The Elements of Applications
Forrester’s Mike Gilpin wrote in his blog: –
‘Just as Greek philosophers tried to explain the ancient world in terms of the four classical elements of Earth, Water, Fire, and Air – with the fifth element of Aether defining the invisible context in which they exist – software architects in the digital world work in disciplines that are centered around four basic elements – Process, Service, Event, and Information. However, I think we need a “unifying theory” of the digital world that brings these four elements together more closely……. What’s the problem? Well, a process can also be viewed as a service, an event is also information, etc. Plus, you can’t always say that the layer below is consumed/used by the layer above – sometimes the relationship runs in the opposite direction. So is this a situation akin to wave/particle duality? For you non-Physics types, this is the discovery from quantum physics that light exhibits properties of both waves and particles, and so is really neither, purely – it is what it is, and sometimes it seems like a wave, and other times it seems like a particle.’
I think this is a very good basis for a discussion. Obviously I have a few remarks: On the subject of the wave/particle duality, there is no such thing. Simply because there is no particle. Mass is no more than another form of energy interaction. The duality is created by how you interact with the energy. The receiver is as important as the sender in defining what happens and it has to do with resonance. No resonance, no energy exchange. Scientists describe each of the possible resonances as the nuclear forces or fields. But still it is a good simile to the IT problem. Even taken to a theoretical IT level there is no information content transfer without interpretation on the receiver side.
What the four elements of an application are seen as too depends on how you interact with them. While I agree with the need to structure applications, I personally feel that both BPM and SOA are overrated as flexible means to choose the interaction needed. Both require rigidity in implementation so why should they offer more agility? Just because they are standard? A standard is always a limitation and usually outdated. Yes, maybe they are more flexible than straight Java coding …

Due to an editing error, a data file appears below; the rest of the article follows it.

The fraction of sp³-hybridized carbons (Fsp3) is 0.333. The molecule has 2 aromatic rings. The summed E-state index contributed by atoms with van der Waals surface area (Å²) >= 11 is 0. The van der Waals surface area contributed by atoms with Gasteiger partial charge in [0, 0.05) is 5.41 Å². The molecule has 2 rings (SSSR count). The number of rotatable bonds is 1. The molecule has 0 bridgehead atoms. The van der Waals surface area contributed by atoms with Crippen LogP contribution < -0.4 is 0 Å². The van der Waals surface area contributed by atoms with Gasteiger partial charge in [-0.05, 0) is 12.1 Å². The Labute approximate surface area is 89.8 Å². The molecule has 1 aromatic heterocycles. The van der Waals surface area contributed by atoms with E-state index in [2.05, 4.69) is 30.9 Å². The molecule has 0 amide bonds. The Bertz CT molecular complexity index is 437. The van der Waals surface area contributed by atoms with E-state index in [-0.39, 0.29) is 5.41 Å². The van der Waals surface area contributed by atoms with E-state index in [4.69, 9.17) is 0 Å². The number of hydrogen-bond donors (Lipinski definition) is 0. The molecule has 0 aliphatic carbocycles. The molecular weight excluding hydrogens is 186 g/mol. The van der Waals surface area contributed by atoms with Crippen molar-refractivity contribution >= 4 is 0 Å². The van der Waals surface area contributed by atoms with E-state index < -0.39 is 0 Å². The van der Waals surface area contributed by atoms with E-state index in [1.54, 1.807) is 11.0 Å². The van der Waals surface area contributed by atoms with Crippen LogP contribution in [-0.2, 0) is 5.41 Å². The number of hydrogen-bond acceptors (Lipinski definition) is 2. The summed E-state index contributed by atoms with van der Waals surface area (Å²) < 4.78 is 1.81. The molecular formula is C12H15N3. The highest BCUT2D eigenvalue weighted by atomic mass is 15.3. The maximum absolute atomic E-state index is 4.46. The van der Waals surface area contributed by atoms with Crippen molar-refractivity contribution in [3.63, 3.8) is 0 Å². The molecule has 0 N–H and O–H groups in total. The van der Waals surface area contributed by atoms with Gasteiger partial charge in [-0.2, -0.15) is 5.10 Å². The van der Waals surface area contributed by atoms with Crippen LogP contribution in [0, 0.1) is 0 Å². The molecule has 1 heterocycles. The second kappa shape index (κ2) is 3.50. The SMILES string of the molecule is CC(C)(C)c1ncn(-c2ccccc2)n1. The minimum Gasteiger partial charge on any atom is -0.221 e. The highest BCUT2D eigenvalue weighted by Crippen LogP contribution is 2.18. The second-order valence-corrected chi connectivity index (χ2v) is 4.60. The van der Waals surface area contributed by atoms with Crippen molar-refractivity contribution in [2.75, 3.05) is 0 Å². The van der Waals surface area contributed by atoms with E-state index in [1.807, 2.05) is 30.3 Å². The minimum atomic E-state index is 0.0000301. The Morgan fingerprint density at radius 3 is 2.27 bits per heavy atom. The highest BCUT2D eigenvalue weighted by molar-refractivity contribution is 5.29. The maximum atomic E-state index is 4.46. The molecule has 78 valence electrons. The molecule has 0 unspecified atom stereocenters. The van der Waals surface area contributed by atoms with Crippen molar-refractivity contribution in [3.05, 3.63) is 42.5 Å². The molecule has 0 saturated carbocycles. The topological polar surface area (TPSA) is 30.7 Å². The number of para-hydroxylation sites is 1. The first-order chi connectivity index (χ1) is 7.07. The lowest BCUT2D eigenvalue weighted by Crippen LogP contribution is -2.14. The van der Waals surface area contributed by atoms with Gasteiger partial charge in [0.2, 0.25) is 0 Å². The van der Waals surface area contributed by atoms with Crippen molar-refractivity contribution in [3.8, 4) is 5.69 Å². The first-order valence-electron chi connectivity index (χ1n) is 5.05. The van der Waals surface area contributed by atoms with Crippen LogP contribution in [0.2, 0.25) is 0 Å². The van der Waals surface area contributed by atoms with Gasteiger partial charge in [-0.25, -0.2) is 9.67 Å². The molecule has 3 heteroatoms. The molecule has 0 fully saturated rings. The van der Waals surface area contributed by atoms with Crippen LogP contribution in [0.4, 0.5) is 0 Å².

Process should not be seen as a rigid procedure but a goal-driven assembly of information (including CONTENT!!) based on meta data (from a repository), interfaced with data federation or backend services (from a registry with SOA or not), controlled by state/event progression (with complex event discovery), and constrained by business rules. That would be the four core elements I see. But you need two more things as a solid base like physics needs the aether (that even Einstein had to come back to). The state/event controlled process container has to be authorized by organizational role/policy (security) definitions and you need presentation services (into GUI and content!) to interact with the user. No role authorization & no presentation = no application!
Mike is right: all these elements need to be related to each other, but that depends on how you want to manage each individual application. In the ISIS Papyrus Platform we solved it by assembling applications in an object-relational database, allowing dynamic changes of relations at any time. There is no single exhaustive model that will work for everything.
We need to give up reductionism in IT as in physics. I go with Nobel laureate Robert B. Laughlin who says that in nature complex systems are emergent and can not be causally predicted from its parts. I do agree with Mike that IT planners can learn something from physics (like everyone) and that is why emergent, chaotic social-computing on the Internet does more than all the hard-coded applications on this planet.
The social-computing thought takes us a step further. While we need to learn from nature, we need to remember at all times that we do applications for humans and not for a business or to create processes. Seen from a human perspective, flow-diagrammed BPM is to agility what communist and socialist governments are to freedom and free markets. Business users need to enjoy the freedom to perform processes any way they see fit to achieve the business goals. Obviously they need to stay inside the game rules of government which therefore requires full auditing and reporting.
Amazingly enough, the above are the development specs (just in less technical terms) for the Papyrus Platform, the first version of which I wrote in 1996.